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Adipose tissue is the largest storehouse of energy in the body and makes up 15-20% of the body weight in men and 20-25% of body weight in women. Men are more likely to get “potbellies” because their fat is stored around the abdomen, whereas women tend to get heavier hips, thighs and rear ends.


Fat deposits are localized areas where fat is accumulated and does not disappear with diet and exercise. Commonly found in the face, jowl, neck, arm, abdomen, back, thigh and hip areas, they can be aggravated by the aging process, hormonal changes, poor dietary habits, lack of exercise and lower body metabolism.

Fat cells are metabolically active and are well supplied by blood vessels. The fatty acids come from 3 main sources: dietary fats, fat produced in the liver and excess blood glucose. There are two types of fat – Brown fat and white fat. About 20% to 25% of adult body weight is made from white adipose tissue.


Brown fat assists in burning energy / calories, they generate heat and appear as small lipid droplets. White fat of the conventional type stores energy and is full of lipid droplets; it is always located beneath the skin and is the huge cause of obesity.


Weight related health risk factors include:


  • Cardiovascular diseases including hypertension, cardiac failure and myocardial infarction

  • Endocrine diseases such as Type II Diabetes

  • Osteoporosis and joint immobility

  • Premature aging and degenerative diseases

  • Hypertension and diabetes will contribute to renal, ocular and other organ failures



Prior to designing a weight management protocol, it is imperative that the patient’s weight management assessment parameters are evaluated. They include Body Mass Index (BMI), Waist to Hip Ratio (WHR), Body Impedance Analysis (BIA) and blood investigations. The weight management protocol varies from person to person and is tailored based on each individual’s weight assessment parameters.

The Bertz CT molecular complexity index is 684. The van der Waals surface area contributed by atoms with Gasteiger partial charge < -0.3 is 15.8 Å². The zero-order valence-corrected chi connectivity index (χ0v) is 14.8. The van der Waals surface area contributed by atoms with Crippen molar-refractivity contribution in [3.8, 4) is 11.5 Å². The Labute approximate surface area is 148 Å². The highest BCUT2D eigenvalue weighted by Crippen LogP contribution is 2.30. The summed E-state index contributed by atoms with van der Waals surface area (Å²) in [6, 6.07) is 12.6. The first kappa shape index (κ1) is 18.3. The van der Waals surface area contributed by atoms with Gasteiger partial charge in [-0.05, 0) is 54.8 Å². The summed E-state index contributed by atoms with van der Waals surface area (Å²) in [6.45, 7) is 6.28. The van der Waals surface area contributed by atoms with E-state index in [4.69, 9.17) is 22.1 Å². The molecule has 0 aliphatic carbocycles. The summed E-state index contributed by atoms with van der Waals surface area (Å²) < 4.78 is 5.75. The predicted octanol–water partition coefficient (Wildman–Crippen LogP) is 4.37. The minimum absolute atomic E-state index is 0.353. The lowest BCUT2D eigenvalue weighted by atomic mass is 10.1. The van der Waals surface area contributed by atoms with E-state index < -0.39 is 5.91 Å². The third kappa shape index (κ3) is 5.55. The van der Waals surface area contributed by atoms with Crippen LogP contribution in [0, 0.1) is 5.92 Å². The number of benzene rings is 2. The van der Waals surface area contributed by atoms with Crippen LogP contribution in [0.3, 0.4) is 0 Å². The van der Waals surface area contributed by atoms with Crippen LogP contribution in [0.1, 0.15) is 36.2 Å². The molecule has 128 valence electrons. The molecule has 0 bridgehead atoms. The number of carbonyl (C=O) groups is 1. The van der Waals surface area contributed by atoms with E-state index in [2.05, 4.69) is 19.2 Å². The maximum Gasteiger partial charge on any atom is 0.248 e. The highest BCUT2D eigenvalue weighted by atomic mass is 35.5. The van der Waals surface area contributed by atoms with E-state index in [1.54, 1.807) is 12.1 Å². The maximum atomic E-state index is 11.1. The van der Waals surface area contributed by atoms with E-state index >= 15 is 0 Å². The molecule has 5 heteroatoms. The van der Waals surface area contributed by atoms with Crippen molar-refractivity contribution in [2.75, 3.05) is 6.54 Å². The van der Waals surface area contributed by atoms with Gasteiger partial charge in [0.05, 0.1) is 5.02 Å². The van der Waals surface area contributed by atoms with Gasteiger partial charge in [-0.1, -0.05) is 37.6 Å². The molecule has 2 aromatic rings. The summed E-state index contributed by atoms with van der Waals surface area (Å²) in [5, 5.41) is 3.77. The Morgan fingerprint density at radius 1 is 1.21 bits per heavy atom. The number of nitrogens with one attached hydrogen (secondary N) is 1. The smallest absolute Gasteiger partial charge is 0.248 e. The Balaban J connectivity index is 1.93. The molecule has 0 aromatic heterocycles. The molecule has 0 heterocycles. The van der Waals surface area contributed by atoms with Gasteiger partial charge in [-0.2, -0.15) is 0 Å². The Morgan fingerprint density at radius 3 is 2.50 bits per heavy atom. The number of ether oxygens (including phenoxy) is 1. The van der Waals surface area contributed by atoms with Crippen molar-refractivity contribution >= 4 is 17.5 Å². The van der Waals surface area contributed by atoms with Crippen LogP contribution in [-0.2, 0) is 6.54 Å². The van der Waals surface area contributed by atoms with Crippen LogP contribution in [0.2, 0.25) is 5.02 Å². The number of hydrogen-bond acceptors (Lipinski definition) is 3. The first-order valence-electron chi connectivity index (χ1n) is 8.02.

Body Mass Index

Body mass index (BMI) is a measure of body fat based on height and weight that applies to both adult men and women. It is a measurement of weight (kg) divided by height (in meters square). BMI is a reliable indicator of total body fat, which is related to the risk of disease. The score is valid for both men and women but it does have some limits. It may overestimate body fat in athletes and others who have a muscular build and it may underestimate body fat in older persons and others who have lost muscle mass.

The BMI reference is as follows :


  • Underweight : <18.5

  • Normal: 18.5 – 24.9

  • Overweight : 25 – 29.9

  • Obese : > 30


Waist to Hip Ratio

Waist circumference is an indirect indicator of intra-abdominal fat tissue, often called visceral fat. To measure your hip circumference, place a tape measure around the widest part of your buttocks. Waist-to-hip ratio (WHR) is the waist measurement divided by the hip measurement. The normal WHR ratio for a women is greater than 0.80 and for men is greater than 0.95. Ratios that exceed these standards indicate increased risk of obesity-related health problems such as type 2 diabetes, high cholesterol, high blood pressure, and cardiovascular disease.


This assessment should not be used for people with a body mass index (BMI) greater than 35, because they already exceed these cut-off points. Research shows that people with “apple-shaped” bodies (with more weight around the waist) face more health risks than those with “pear-shaped” bodies who carry more weight around the hips.


Body Impedance Analysis

Bioelectrical Impedance Analysis, or BIA, is considered one of the most exact and accessible methods of screening body fat. Body impedance is measured when a small, safe electrical signal is passed through the body, carried by water and fluids. Impedance is greatest in fat tissue, which contains only 10-20% water, while fat-free mass, which contains 70-75% water, allows the signal to pass much more easily. By using the impedance measurements along with a person’s height and weight, and body type (gender, age, fitness level), it is possible to calculate the percentage of body fat, fat-free mass, hydration level, and other body composition values. The table below shows the health conditions (excellent, good, fair & poor) based on the % of body fat for a respective age group.




  • The weight management protocol varies from person to person and is tailored based on each individual’s weight assessment parameters.

  • Weight management protocols include meal replacement diets, protein modulating diet, appetite suppressants, metabolic modulators, hormone replacement therapy, and most importantly regular exercise and healthy lifestyle

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